In the Baroque era, the art of improvisation was held in high esteem. But could one really play what one wanted? After all, one was dependent on a vocabulary of formulas in melody, figuration, harmony combinations and movement types that no one had invented themselves, but which everyone found in the musical language of their time. This already shows how strongly the individual possibilities of expression are determined by the building blocks provided by predecessors and contemporaries. However, there was enough freedom for individual reshaping of formulas, conventions, idiosyncratic combinations and surprising turns. What was important above all was a sensible harmonic sequence – and behind this lies the supra-individuality of the musical language.
We don’t know what improvisations sounded like at the time, but we can still get a rough idea, because composed music always included passages free of improvisation – at the time, we spoke of “stylus phantasticus”, whose most important representatives were Dietrich Buxtehude and Nikolaus Bruhns. This often looked like parts free of improvisation, in which the movement, figuration, vocal and chordal sections alternated, sometimes surprisingly, and were combined with fugues, which were naturally more structured.
It is interesting to note that in the course of his development, J.S. Bach turned away from this and treated the prelude and fugue as two self-contained movements, giving the prelude a much stronger structure through concise, individual motives that give the piece a very personal face. Did Bach think nothing of the freedom of the “stylus phantasticus”? He might have had the impression that the formulas had worn themselves out, were merely repetitive, and offered too little room for individual shaping. Bach turned the preludes into “character pieces” – more individuality through stronger structuring. Now this does not mean that Bach completely dispensed with conventions. But the work of composing allows for a completely different intensity of individual transformation and variation of formulas than spontaneous improvisation.
The composers of that time moved in a space of varying degrees of structure. Handel gives performers more room for improvisation in his arias and organ concertos than Bach, who composed out the ornaments. Nor did the boldest works of the “stylus phantasticus” lose their freshness when the conventions were sufficiently individually over-formed and originally combined. Music could swing like a pendulum between a greater degree of freedom (more dependent on conventions) and a seemingly lesser degree (but more structured with the chance of individual shaping).
How do we understand “the subject” of freedom – the person who wants to be free? For the understanding of what “subject” is, for the “subject constitution”, there are three models:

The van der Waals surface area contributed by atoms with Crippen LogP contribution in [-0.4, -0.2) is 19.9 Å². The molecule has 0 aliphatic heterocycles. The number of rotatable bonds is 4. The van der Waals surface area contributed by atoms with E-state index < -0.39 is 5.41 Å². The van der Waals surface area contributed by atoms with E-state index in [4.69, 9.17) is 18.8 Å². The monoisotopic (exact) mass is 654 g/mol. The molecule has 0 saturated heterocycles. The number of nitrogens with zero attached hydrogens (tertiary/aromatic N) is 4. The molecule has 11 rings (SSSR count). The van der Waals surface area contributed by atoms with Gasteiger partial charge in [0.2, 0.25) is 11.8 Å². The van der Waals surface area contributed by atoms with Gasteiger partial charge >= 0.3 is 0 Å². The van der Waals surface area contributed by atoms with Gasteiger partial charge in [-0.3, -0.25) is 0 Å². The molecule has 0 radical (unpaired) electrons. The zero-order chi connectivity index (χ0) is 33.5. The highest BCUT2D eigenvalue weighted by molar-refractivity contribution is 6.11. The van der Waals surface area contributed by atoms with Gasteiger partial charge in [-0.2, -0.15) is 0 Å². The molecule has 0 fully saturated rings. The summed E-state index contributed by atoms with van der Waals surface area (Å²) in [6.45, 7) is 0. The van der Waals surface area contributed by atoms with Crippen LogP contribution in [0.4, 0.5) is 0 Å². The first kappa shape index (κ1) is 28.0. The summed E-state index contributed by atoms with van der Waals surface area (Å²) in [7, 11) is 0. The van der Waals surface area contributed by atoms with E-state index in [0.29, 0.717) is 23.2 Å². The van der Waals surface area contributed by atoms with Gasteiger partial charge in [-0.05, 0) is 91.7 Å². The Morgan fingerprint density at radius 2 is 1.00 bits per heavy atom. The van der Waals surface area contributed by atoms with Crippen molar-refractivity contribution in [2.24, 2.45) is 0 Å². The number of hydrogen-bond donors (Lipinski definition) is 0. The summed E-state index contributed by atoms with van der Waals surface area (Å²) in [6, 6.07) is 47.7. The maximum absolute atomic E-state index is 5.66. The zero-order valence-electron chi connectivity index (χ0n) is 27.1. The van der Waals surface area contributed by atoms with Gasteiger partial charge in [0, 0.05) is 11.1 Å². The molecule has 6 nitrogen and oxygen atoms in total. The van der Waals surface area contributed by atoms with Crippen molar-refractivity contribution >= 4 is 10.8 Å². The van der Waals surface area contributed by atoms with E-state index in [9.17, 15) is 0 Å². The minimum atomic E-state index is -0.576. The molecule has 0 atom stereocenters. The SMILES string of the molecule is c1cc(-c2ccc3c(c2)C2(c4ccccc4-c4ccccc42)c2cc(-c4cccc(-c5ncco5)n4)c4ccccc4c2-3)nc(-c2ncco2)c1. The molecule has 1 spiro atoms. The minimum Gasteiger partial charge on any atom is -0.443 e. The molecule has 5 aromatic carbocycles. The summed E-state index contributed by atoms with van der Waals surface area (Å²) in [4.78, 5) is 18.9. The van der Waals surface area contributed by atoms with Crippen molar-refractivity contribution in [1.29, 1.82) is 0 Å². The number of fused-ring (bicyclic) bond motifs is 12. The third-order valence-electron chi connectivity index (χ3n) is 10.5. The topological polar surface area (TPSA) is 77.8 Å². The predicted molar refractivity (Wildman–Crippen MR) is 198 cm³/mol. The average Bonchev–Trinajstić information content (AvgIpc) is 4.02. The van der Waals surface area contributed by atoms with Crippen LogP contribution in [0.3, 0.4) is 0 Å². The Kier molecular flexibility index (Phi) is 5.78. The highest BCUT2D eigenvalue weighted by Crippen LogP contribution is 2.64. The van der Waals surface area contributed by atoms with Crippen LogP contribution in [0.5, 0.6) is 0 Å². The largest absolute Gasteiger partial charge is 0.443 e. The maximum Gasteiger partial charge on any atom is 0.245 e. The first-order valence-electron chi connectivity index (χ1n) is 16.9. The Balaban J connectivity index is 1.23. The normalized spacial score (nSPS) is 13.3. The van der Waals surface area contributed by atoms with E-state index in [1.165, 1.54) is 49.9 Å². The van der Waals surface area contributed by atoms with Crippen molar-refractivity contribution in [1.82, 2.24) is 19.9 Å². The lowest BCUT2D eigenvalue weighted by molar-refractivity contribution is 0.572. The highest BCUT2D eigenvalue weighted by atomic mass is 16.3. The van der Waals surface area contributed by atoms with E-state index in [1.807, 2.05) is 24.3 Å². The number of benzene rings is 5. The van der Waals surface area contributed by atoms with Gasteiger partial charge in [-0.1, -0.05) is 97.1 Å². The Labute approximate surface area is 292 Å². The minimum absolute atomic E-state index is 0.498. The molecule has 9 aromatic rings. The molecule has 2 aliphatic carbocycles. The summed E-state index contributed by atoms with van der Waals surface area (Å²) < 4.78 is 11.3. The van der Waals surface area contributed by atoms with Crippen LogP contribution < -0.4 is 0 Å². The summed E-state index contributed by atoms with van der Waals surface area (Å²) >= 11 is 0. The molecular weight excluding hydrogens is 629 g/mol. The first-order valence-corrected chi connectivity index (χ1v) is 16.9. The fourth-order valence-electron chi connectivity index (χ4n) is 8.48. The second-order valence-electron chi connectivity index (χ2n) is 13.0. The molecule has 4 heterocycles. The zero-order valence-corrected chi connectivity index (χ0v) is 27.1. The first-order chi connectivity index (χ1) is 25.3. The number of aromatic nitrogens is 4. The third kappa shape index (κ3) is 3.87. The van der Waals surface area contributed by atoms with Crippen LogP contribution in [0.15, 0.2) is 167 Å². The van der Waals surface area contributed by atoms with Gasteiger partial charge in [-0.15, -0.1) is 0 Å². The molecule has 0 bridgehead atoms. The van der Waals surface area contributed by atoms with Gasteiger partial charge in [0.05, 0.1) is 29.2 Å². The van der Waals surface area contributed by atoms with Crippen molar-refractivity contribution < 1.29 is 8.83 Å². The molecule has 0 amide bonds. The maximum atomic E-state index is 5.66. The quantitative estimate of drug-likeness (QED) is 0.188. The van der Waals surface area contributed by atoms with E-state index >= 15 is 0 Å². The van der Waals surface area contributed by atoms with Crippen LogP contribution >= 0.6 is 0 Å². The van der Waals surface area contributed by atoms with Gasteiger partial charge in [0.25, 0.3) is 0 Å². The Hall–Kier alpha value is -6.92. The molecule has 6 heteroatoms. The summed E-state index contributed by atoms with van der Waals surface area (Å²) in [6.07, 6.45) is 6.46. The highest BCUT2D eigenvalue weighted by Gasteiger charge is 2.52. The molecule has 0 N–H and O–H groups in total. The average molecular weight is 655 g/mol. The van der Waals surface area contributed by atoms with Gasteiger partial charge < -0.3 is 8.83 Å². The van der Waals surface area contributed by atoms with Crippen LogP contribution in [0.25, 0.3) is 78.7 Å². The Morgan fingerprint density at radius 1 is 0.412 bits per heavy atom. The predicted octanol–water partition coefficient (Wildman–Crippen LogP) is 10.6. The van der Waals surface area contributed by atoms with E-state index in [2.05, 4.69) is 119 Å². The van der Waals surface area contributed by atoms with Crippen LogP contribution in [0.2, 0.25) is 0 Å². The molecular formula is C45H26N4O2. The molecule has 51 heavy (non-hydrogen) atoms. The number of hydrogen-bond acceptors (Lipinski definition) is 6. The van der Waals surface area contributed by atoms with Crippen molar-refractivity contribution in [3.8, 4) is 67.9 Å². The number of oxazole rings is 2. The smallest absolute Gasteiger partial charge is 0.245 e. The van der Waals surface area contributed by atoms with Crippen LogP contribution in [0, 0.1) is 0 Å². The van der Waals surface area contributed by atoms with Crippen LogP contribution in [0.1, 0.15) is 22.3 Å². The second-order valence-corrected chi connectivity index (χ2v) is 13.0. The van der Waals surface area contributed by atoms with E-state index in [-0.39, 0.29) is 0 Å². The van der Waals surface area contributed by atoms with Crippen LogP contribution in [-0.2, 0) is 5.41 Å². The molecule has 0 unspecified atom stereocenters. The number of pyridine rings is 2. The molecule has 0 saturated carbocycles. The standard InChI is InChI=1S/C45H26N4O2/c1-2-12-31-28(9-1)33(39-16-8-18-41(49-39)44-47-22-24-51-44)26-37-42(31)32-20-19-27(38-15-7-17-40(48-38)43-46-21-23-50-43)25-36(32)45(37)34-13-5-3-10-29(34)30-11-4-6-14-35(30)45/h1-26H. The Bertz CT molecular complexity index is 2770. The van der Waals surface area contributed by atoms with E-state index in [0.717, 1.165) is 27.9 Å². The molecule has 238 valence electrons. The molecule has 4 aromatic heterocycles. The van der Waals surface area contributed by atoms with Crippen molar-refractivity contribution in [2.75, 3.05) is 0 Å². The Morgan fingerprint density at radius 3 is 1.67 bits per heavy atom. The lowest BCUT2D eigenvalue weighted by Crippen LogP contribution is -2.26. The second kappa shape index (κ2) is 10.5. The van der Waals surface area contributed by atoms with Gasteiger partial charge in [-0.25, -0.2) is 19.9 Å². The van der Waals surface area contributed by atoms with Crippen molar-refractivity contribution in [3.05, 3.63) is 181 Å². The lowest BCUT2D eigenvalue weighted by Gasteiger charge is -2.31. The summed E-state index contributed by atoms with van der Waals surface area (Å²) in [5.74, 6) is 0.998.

On the one hand, there is the extreme view that the ego should only see itself as part of a collective and be absorbed into it. Neither individuality nor freedom would play a role there.
The opposite pole would be the view of the individual as a self-contained unit, delimiting itself and feeling separate from the other. This attitude leads to thinking of freedom egoistically, without having to consider the effect of one’s own actions on other people, and in extreme cases to see the other only as a competitor or as a tool of one’s own interests.
In between there is the position of an “individuality in connectedness”, which knows how much everyone owes in their development to other people (“Man becomes I in the You”, says Martin Buber), and to what extent one’s own actions have an effect on others. Here, freedom is always linked to a sense of responsibility.
If we think back to the situation around 1700, it becomes clear that those who only string together formulas and conventions without any personal variation will produce a rather faceless and impersonal music. On the other hand, those who believe they can dispense with conventions altogether, who use tones only as isolated acoustic data without reference to other tones, will at best enjoy a strangely abstract freedom, but the music is likely to become lifeless, empty and incomprehensible. To think and implement this was reserved for the 20th century.
The third position is probably the most artistically productive: to know and use the conventions, but to transform them personally, to deal with the formulas in a creatively transformative way. A wide range is conceivable, depending on the focus. Bach’s “Chromatic Fantasy” unfolds amazingly freely, as if improvised, harmonically bold, and the fugue is strictly structured, but in both movements conventions are perceptible in the background, of course in a very personal reshaping.
But nothing seems arbitrary. The secret of good music seems to be an active-passive surrender to what the respective situation suggests, in composition and improvisation, comparable to the Chinese concept of “acting without acting”. The Chinese pianist Xiao-Mei Zhu wrote about Bach’s “Goldberg Variations”: “I am surprised that I recognise essential elements of Chinese culture in them; as if Bach were the reincarnation of a Chinese sage.”